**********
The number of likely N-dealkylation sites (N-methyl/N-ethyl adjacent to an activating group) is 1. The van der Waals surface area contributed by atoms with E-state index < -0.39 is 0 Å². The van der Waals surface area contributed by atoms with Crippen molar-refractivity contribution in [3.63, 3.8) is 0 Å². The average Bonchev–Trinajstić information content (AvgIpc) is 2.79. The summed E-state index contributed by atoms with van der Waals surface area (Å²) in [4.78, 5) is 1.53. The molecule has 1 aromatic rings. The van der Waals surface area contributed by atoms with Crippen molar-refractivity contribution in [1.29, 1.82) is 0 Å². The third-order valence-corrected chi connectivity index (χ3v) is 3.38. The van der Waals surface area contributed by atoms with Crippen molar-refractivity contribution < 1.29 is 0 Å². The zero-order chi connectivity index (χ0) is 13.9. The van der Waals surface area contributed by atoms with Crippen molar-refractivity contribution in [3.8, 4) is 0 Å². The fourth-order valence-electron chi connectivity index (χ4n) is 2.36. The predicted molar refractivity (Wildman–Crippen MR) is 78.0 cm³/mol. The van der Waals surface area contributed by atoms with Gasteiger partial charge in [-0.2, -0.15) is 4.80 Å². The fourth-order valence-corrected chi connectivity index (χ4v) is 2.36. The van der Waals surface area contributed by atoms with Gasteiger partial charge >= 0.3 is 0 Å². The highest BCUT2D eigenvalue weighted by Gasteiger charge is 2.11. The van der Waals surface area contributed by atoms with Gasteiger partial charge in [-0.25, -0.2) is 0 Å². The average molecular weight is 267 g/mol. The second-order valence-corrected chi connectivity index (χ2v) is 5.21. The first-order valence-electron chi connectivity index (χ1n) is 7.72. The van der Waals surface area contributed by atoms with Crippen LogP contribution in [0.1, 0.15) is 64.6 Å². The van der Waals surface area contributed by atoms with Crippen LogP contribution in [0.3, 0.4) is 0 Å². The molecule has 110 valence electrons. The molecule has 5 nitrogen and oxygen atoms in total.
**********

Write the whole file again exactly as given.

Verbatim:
The number of likely N-dealkylation sites (N-methyl/N-ethyl adjacent to an activating group) is 1. The van der Waals surface area contributed by atoms with E-state index < -0.39 is 0 Å². The van der Waals surface area contributed by atoms with Crippen molar-refractivity contribution in [3.63, 3.8) is 0 Å². The average Bonchev–Trinajstić information content (AvgIpc) is 2.79. The summed E-state index contributed by atoms with van der Waals surface area (Å²) in [4.78, 5) is 1.53. The molecule has 1 aromatic rings. The van der Waals surface area contributed by atoms with Crippen molar-refractivity contribution in [1.29, 1.82) is 0 Å². The third-order valence-corrected chi connectivity index (χ3v) is 3.38. The van der Waals surface area contributed by atoms with Crippen molar-refractivity contribution < 1.29 is 0 Å². The zero-order chi connectivity index (χ0) is 13.9. The van der Waals surface area contributed by atoms with Crippen molar-refractivity contribution in [3.8, 4) is 0 Å². The fourth-order valence-electron chi connectivity index (χ4n) is 2.36. The predicted molar refractivity (Wildman–Crippen MR) is 78.0 cm³/mol. The van der Waals surface area contributed by atoms with Gasteiger partial charge in [-0.2, -0.15) is 4.80 Å². The fourth-order valence-corrected chi connectivity index (χ4v) is 2.36. The van der Waals surface area contributed by atoms with Gasteiger partial charge >= 0.3 is 0 Å². The highest BCUT2D eigenvalue weighted by Gasteiger charge is 2.11. The van der Waals surface area contributed by atoms with Gasteiger partial charge in [-0.25, -0.2) is 0 Å². The average molecular weight is 267 g/mol. The second-order valence-corrected chi connectivity index (χ2v) is 5.21. The first-order valence-electron chi connectivity index (χ1n) is 7.72. The van der Waals surface area contributed by atoms with Crippen LogP contribution in [0.1, 0.15) is 64.6 Å². The van der Waals surface area contributed by atoms with Crippen LogP contribution in [0.3, 0.4) is 0 Å². The molecule has 110 valence electrons. The molecule has 5 nitrogen and oxygen atoms in total.